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Ann Epidemiol. 2006 Jun;16(6):477-84. Epub 2005 Nov 7.

Estimating the incidence of dementia: the impact of adjusting for subject attrition using health care utilization data.

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  • 1Graduate Center for Gerontology and Department of Epidemiology, University of Kentucky, Lexington, KY, USA. styas@uky.edu

Abstract

PURPOSE:

To estimate incidence rates for dementia and the impact of subject attrition on these rates.

METHODS:

Crude, age- and gender-specific incidence rates of dementia and Alzheimer's disease were calculated using person-years analysis and Cox proportional hazard models in a population-based cohort study of 1952 adults aged 65+ years in Manitoba, Canada. Rates were standardized to the nondemented population using the direct method. Ratios of incidence rates comparing completers to subjects who had died, refused, or were unavailable for follow up were based on health care utilization data (available for all subject groups) and used to adjust rates for attrition.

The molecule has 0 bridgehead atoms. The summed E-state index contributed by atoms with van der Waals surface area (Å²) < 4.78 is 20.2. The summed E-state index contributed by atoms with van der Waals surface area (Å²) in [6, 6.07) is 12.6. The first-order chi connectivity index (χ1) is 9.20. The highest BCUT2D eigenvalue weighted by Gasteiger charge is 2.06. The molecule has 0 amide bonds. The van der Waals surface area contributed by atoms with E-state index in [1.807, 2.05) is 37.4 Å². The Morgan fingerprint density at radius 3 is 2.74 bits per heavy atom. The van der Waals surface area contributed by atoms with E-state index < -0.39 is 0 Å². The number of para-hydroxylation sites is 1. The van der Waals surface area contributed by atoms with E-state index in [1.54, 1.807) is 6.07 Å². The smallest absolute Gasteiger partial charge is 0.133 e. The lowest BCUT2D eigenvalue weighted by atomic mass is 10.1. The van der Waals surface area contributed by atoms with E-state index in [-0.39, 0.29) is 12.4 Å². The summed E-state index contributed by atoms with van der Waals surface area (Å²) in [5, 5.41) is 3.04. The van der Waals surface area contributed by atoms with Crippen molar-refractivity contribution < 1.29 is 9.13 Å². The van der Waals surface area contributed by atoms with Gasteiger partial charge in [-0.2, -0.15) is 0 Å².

RESULTS:

Decedents had a significantly higher incidence of dementia than did subjects who completed the follow-up assessment. The incidence in subjects who refused or were unavailable at follow up was intermediate between decedents and completers. Adjusted for attrition, the standardized dementia incidence rate for community and institutional subjects was 25.3/1000 person-years, significantly higher than that based on follow-up assessments only (17.8/1000 person-years; 95% confidence interval: 14.3-21.4).

CONCLUSIONS:

The impact of loss to follow up on incidence rates varies depending on the reason for subject attrition. Incidence studies of dementia should develop strategies to characterize and address subject attrition to avoid underestimating disease incidence.

PMID:
16275012
[PubMed - indexed for MEDLINE]
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